March 31, 2008

April Fools

He didn’t say, the poor man, “A child’s burden of gorse.”

He said, “A Child’s Garden of Verse,” for whatever reason.

Might have made the difference, hearing it that way, had the Uncle been so inclined or equipped. But his hearing was both imperfect and selective. Whatever it was that was said, the Uncle would hear what he would.

Of course he didn’t say “ A child’s burden of gorse,” the poor man.

Why would anyone say that?

Idiom? —”Ah, yes, in metaphor, the child’s burden of gorse weighing down even our most enchanted, carefree hours with that hard weedy freight of life from which we may never be relieved even in the proposed idylls of youth.”

Unfortunately for all concerned the Uncle’s thoughts escaped down the path of that unlikely idiom. Farther down that path he suspected the inevitable slur against his own childrearing practices, the effects of which were wandering uncertainly about the yard.

He searched for the proper riposte. Something along the lines of “Their gorse is light enough, thank you, though if I had a stick I’d measure you out a proper burden,” is what he claimed later to have formulated on the occasion. Everyone remembers him mumbling at one juncture the not unexpected phrase “… and another swift one, to boot…” familiar point along the short line of truculent points describing the common arc of the Uncle's conversation whatever the topic.

“Eh? Swift? No, no. Lamb, surely,” said the poor puzzled man.

Suddenly the Uncle perceived a reference to Swift himself. Would that he had been mistaken in this as well but the pronouncement was clear enough. Swift, the man said, Swift! Reference to The Dean always engendered the Uncle’s fury, brought on by his long, unhealthy attention to The Dean’s most shocking pamphlet.

Seeking to avoid the Uncle’s inevitable eruption, those who had regular commerce with him used alternate words like "quick" exclusively in his hearing, regularly robbing him of the opportunity that the poor man's reference now offered him.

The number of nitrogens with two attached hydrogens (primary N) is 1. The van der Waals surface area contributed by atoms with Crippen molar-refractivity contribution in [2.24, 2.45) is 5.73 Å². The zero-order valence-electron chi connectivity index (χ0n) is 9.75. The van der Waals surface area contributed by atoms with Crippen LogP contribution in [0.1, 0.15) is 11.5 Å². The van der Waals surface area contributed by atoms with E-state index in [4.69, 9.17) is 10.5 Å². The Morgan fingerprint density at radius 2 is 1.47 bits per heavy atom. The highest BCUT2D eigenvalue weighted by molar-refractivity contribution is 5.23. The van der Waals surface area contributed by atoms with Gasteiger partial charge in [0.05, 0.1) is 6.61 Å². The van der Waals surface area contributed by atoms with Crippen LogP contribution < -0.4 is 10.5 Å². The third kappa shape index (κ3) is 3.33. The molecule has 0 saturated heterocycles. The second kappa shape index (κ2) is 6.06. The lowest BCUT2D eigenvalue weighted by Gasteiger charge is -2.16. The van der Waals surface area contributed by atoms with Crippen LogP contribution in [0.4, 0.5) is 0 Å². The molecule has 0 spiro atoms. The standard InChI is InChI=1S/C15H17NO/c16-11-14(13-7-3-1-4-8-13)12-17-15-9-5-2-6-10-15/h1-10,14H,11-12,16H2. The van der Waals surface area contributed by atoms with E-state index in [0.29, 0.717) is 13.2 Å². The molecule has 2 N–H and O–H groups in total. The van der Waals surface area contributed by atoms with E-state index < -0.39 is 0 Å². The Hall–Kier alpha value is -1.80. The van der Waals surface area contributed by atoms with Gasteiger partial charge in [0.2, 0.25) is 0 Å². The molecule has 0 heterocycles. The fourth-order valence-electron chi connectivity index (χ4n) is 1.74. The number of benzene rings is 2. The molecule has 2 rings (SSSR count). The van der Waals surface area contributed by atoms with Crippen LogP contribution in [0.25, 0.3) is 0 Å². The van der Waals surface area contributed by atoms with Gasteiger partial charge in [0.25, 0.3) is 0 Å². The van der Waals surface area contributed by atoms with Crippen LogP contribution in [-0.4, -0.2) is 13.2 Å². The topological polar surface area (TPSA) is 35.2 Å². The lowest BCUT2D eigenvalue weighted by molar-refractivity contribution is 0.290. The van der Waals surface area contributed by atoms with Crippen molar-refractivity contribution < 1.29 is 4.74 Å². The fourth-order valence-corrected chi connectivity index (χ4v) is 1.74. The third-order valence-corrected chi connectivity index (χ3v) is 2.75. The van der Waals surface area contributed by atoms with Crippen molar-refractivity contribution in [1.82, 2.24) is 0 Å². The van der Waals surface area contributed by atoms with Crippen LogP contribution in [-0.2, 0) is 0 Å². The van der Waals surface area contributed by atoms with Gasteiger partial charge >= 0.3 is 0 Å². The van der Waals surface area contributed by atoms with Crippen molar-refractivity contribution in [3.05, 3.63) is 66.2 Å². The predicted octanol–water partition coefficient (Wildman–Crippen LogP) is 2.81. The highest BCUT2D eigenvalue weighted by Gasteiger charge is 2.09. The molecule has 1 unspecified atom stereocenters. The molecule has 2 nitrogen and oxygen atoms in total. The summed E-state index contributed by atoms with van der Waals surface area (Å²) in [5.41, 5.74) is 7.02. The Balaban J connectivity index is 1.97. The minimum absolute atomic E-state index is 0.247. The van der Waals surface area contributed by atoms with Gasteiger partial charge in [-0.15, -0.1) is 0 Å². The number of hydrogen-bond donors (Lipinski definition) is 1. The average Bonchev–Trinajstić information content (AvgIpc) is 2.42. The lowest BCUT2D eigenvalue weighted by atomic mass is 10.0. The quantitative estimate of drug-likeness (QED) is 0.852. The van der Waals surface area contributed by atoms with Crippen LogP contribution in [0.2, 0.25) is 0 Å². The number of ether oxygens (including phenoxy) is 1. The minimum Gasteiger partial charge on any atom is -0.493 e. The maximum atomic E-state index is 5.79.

“Swift, then!” he shouted.

The Uncle’s firm conviction was that Swift’s modest essay contained an implied slur against Irish babies. The cannibal act was made even more repugnant by the Swiftian suggestion of their Irishness:

Imagine eating babies! Ugh!

Imagine eating Irish babies on top of that! Gack! By comparison French babies, even French babies, would seem savory, no doubt.

In this regard the Uncle felt his whelp the equal of any man’s: a meal no less tragic, no less tasty.

Swift’s imputed view to the contrary would not be countenanced by the Uncle.

It was often remarked of the Uncle that he was never in any but a dispersing crowd.

“Lamb, I’m sure, would be correct,” said the hapless young scholar, unawares [In point of fact it was Stevenson, of course, though that is of little moment].

Lamb correct!” shouted the Uncle. “But when it comes to it, would you not eat my bawn before the Duke of Gloucester's?”

And so saying, he delivered up to the ignorant man a prodigious thrashing.

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